Sylvania VT-229. A classic. The matched quad of these I used was from 1943. Gray plates, with a bottom getter. The first thing I noticed was the detail. As clean and as clear as the Amperex was, the Sylvania did it better. Everything was laid out in front of you. But something wasn’t quite right. The bass response on this tube was not as good as the Amperex. Where I had been listening to bass lines, they started becoming indistinct on the R10…bad. The impact that the Amperex delivered wasn’t there. Imaging was another issue. As good as the detailing was, it didn’t seem to cohere into a soundstage. I finally realized I wasn’t enjoying music as much with this tube as with the Amperex. The differences were not large, and my description of them is making them sound bigger than they were. To put it in perspective, I would not be unhappy if I had to live with this tube on a permanent basis. But, having heard the Amperex, I knew it was possible to do better…

Valvo 6SL7GT. When you get into tubes, you learn about Telefunken and Siemens very quickly. But they weren’t the only German tube makers. Valvo was the third largest of the German manufacturers, but their tubes didn’t give up anything in quality. The Valvo 6SL7GT has grey plates and a bottom getter, in the tallest bottle I’ve seen in a 6SL7. These have only been in the EAR for two days, so impressions don’t have as much time on them as the other tubes, but…

Wow! The Valvo may be the most complete of the 6SL7’s I’ve heard so far. It’s got the detail of the Sylvania beaten, with the impact and fast sound of the Amperex. I had looked at the bass response of the R10 when the VT-229’s were in place, and got nothing below 30 Hz. Switching to the Valvo produced output down at 25 Hz. This was felt, rather than heard, but it was there. The soundstage has snapped back into focus. Much clearer than the VT-229’s. Every instrument has its place. Nothing sounds crowded or smeared. You can clearly hear background instruments being recorded at low volume underneath the leads, if you want. The sound of this tube with the R10 is extremely seductive. This is as close to transparent as I’ve heard in a headphone system. It’s difficult to describe a sonic signature, because it’s difficult to hear one. What you hear are instruments playing music, not the audio equipment. So far, this is the best of the tubes I’ve heard in the EAR…but the real test will be what it sounds like in a week or two…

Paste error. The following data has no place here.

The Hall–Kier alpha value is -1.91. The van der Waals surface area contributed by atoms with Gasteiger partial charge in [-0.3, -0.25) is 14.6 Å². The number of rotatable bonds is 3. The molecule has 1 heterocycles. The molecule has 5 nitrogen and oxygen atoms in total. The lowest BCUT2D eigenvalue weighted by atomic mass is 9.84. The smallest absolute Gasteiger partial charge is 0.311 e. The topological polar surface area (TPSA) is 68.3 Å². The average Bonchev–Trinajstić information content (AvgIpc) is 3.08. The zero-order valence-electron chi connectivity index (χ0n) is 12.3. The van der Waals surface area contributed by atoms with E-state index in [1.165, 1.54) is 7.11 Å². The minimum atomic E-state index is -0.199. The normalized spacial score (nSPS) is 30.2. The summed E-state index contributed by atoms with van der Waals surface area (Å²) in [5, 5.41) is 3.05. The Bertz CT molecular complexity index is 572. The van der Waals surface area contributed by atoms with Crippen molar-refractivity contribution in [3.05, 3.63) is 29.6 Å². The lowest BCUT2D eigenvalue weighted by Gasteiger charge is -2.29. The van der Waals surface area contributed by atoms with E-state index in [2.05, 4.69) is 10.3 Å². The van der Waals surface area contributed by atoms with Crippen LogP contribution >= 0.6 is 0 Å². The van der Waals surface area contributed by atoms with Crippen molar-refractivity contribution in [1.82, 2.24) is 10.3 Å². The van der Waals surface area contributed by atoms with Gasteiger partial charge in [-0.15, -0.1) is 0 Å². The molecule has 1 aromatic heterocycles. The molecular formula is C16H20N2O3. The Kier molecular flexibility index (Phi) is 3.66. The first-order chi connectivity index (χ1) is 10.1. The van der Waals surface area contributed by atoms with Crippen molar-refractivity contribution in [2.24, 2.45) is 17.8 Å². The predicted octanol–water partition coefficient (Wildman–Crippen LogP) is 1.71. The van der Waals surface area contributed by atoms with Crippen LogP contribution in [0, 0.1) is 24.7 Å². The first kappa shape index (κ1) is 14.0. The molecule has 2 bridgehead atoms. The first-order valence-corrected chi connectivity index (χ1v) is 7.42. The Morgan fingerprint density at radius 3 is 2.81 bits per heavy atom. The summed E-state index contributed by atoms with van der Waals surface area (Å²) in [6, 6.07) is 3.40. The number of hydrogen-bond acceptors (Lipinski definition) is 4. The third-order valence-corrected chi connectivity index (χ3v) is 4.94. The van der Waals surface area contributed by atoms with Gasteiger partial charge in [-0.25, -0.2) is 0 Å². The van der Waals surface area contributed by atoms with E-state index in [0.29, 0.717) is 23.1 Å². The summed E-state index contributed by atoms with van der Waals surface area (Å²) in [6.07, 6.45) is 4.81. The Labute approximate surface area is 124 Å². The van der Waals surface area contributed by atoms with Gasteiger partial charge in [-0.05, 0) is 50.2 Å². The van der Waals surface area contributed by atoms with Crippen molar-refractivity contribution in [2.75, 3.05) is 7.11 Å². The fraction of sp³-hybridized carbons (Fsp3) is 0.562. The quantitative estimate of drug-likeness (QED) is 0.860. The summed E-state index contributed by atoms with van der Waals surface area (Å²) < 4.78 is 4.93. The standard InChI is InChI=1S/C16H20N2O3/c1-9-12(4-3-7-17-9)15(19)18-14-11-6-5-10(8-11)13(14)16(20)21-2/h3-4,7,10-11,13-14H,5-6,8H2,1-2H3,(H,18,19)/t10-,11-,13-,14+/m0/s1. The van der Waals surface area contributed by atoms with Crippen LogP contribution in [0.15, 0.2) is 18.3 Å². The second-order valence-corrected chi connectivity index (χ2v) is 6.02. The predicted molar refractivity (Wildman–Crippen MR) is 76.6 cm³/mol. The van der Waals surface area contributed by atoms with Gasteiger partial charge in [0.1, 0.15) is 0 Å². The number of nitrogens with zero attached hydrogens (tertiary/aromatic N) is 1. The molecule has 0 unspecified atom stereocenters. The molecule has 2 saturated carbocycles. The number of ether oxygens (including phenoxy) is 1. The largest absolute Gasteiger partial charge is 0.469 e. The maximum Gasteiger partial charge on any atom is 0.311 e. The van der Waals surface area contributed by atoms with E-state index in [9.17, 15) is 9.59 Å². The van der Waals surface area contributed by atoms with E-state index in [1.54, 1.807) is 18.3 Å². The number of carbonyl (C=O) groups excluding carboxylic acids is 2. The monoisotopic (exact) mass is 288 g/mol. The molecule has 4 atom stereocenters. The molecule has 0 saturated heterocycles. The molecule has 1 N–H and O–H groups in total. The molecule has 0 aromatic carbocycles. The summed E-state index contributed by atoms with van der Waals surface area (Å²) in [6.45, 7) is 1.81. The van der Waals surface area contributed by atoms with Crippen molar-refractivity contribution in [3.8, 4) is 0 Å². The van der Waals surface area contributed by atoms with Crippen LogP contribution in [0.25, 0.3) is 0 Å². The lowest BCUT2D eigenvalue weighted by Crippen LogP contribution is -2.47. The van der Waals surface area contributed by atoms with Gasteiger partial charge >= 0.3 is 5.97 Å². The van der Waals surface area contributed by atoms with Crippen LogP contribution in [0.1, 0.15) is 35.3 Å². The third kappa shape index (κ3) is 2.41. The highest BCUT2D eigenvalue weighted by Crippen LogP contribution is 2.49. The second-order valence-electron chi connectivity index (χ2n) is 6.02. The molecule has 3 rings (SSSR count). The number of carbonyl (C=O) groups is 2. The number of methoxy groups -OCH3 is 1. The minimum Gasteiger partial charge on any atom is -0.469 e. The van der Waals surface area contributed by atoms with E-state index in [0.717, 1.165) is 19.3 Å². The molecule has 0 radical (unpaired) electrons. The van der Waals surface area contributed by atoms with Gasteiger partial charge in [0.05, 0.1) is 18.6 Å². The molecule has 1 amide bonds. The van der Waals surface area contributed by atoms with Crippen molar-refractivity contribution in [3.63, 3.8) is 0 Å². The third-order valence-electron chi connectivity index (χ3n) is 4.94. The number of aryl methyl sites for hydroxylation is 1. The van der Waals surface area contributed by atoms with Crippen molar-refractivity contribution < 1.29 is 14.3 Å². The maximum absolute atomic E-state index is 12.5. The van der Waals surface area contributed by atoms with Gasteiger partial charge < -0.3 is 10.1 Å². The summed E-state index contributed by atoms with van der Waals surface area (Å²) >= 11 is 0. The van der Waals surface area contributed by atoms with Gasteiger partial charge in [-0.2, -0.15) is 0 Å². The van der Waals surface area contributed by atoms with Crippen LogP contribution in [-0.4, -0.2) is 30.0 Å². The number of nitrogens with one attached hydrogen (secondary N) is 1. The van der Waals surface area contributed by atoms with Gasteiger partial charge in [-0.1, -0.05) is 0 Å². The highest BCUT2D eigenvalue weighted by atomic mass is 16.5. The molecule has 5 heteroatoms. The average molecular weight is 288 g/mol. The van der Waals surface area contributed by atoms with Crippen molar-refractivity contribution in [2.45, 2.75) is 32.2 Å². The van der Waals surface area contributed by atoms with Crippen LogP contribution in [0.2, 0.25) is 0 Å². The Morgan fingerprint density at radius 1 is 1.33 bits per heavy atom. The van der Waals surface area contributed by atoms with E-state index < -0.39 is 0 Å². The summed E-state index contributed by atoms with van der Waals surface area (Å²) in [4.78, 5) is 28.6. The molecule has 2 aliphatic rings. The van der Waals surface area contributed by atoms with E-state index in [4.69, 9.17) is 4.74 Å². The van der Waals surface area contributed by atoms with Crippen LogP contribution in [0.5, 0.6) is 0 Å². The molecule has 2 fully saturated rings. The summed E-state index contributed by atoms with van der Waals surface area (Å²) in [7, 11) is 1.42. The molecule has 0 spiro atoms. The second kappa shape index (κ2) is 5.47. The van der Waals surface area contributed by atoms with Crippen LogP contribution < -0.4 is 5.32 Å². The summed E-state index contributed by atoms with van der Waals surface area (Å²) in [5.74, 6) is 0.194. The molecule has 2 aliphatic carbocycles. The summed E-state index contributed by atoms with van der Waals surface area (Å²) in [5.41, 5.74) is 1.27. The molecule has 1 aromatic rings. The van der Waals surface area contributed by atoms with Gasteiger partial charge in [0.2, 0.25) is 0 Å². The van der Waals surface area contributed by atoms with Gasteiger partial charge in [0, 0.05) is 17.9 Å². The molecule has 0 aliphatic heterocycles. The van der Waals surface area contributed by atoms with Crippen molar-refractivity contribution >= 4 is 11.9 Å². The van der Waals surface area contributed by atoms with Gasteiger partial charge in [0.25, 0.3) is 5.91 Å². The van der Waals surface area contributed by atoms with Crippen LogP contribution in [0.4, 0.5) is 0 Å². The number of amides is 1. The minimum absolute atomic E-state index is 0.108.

post #22 of 78
Just out of curiosity Hirsch, any changes on your oponion of which tube to use in this amp?? Which one are you using in it now?? Any more tuberolling expereicens with it???
post #23 of 78
Thread Starter 
Quote:
Originally posted by ServinginEcuador
Just out of curiosity Hirsch, any changes on your oponion of which tube to use in this amp?? Which one are you using in it now?? Any more tuberolling expereicens with it???
The Valvo has brought my tuberolling the EAR to an abrupt stop. This is a subtle tube. At first listen nothing stands out. As you listen further, you realize that it's doing what it's supposed to do. Everything is there, just nothing stands out because the music itself is presented as a coherent whole. The tube addresses IMO the weak area of the R10 (bass) nicely. It doesn't make the bass loud, but controls it perfectly. So, a double bass sounds like a double bass. You can hear what the player is doing to the strings. The level of detail is immense. You can hear every nuance of a singer's voice...and yet you only hear it if you listen for it. It doesn't jump out and scream "look at how detailed I am!". It just presents it. Background noise...what background noise? The extreme quiet of the amp allows presentation of a lot of very low-level information that is part of what makes the presentation work. I was just able to order a couple more quads of this tube for backup, and am very happy about it. Unless something weird happens, tuberolling that amp is done. It's now handling every headphone I throw at it beautifully. Why mess with success?
post #24 of 78
Quote:
Originally posted by Hirsch
Why mess with success?
Agreed, too bad we all can't be happy with what we have!! OBTW, where did you get your tubes from?? I searched eBay but found none. Thanks for the detailed reply!!
post #25 of 78
Thread Starter